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Microsoft to buy Call of Duty, World of Warcraft developer for $68.7 billion

Call of Duty: Mobile, published by Activision in 2019
Call of Duty: Mobile, published by Activision in 2019 | Shutterstock

January 18, 2022 8:18pm

Updated: January 18, 2022 11:50pm

Microsoft has agreed to buy video game company Activision Blizzard Inc., which has been roiled by allegations of sexual harassment and gender discrimination, in an all-cash deal valued at $68.7 billion.

The purchase comes amid a boom in the video game business during the pandemic. If completed, the deal would greatly expand the Microsoft video game library with Activision’s popular game franchises like Call of Duty, World of Warcraft, Overwatch, and Candy Crush.

The acquisition is the largest yet by Microsoft CEO Satya Nadella in his bid to reestablish the company as a gaming powerhouse. The company has spent over $10 billion to buy out game studios since Nadella became CEO in 2014, including the companies responsible for Doom and Minecraft.

Microsoft has been positioning its Game Pass, a monthly subscription service that allows users to access a catalog of video games, as the “Netflix for games.” Game Pass now has 25 million subscribers, according to the Activision announcement, up from 18 million in early 2021.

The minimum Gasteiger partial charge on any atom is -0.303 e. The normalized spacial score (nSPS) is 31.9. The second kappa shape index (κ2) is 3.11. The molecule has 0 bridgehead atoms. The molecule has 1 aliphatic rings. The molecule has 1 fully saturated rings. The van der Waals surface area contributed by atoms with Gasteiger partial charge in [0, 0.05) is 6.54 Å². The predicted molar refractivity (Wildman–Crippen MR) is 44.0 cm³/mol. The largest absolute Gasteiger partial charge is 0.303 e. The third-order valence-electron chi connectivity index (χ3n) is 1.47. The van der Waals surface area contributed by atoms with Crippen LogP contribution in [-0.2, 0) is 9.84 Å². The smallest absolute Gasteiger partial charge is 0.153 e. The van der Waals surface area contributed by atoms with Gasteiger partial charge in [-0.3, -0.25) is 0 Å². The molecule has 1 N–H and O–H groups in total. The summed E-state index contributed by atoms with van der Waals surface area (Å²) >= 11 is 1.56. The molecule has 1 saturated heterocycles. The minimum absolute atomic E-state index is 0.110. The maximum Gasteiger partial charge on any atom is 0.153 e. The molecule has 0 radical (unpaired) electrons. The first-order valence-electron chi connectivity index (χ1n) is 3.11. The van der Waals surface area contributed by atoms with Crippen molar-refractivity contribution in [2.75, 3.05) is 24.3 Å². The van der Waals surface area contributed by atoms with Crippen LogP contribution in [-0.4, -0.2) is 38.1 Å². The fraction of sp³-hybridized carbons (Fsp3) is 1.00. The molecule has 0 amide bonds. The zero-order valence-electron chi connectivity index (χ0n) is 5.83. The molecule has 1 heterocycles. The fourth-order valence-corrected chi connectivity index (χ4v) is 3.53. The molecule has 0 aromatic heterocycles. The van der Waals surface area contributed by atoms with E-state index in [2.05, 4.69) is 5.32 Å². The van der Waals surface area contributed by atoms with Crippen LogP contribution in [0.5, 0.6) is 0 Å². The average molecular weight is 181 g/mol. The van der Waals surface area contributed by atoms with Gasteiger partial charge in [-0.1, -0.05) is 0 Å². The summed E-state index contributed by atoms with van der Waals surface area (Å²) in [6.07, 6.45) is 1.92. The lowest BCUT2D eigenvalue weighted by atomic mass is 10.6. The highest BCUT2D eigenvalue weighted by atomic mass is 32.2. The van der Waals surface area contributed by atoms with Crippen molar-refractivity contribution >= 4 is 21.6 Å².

The purchase is expected to increase Microsoft gaming revenue by about half, making it the world’s third-largest gaming company by revenue behind China’s Tencent and Japan’s Sony. Analysts estimated Activision’s 2021 revenue at $8.7 billion, while Microsoft reported $15.4 billion in video game revenue for the fiscal year through June.

The deal is complicated by an ongoing lawsuit against Activision by California regulators for alleged sexual harassment and gender disparity among the company’s roughly 10,000 employees.

A Wall Street Journal investigation into Activision’s handling of workplace issues published in November sparked public backlash against CEO Bobby Kotick and the board of directors. Almost 2,000 employees signed a petition calling for Kotick to resign, and Microsoft said it would be re-evaluating its relationship with the company.

The announcement said that Kotick would remain as Activision’s CEO, reporting to Microsoft gaming chief Phil Spencer.

Microsoft’s largest acquisition before the Activision deal was for the professional social network LinkedIn, for which it paid $26 million.

The deal is expected to close by July 2023.